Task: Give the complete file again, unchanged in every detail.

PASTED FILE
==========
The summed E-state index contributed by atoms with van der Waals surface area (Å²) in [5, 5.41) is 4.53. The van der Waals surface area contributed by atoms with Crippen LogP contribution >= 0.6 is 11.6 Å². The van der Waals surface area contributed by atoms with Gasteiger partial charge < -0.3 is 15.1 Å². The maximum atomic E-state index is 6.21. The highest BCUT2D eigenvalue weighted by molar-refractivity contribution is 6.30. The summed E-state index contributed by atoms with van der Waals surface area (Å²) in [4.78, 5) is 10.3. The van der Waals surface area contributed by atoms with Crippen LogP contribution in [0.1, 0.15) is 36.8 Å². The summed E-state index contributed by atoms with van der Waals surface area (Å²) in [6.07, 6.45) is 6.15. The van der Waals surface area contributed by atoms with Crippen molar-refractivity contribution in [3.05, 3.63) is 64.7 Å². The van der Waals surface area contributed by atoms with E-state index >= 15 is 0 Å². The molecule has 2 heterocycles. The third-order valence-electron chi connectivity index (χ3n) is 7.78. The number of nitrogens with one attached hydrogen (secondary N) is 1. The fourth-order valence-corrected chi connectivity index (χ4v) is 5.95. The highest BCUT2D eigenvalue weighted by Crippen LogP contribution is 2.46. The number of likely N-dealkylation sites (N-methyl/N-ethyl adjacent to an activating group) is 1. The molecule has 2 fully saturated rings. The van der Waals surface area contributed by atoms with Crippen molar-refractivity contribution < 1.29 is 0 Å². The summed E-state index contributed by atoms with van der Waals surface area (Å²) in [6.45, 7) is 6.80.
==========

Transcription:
The summed E-state index contributed by atoms with van der Waals surface area (Å²) in [5, 5.41) is 4.53. The van der Waals surface area contributed by atoms with Crippen LogP contribution >= 0.6 is 11.6 Å². The van der Waals surface area contributed by atoms with Gasteiger partial charge < -0.3 is 15.1 Å². The maximum atomic E-state index is 6.21. The highest BCUT2D eigenvalue weighted by molar-refractivity contribution is 6.30. The summed E-state index contributed by atoms with van der Waals surface area (Å²) in [4.78, 5) is 10.3. The van der Waals surface area contributed by atoms with Crippen LogP contribution in [0.1, 0.15) is 36.8 Å². The summed E-state index contributed by atoms with van der Waals surface area (Å²) in [6.07, 6.45) is 6.15. The van der Waals surface area contributed by atoms with Crippen molar-refractivity contribution in [3.05, 3.63) is 64.7 Å². The van der Waals surface area contributed by atoms with E-state index >= 15 is 0 Å². The molecule has 2 heterocycles. The third-order valence-electron chi connectivity index (χ3n) is 7.78. The number of nitrogens with one attached hydrogen (secondary N) is 1. The fourth-order valence-corrected chi connectivity index (χ4v) is 5.95. The highest BCUT2D eigenvalue weighted by Crippen LogP contribution is 2.46. The number of likely N-dealkylation sites (N-methyl/N-ethyl adjacent to an activating group) is 1. The molecule has 2 fully saturated rings. The van der Waals surface area contributed by atoms with Crippen molar-refractivity contribution < 1.29 is 0 Å². The summed E-state index contributed by atoms with van der Waals surface area (Å²) in [6.45, 7) is 6.80.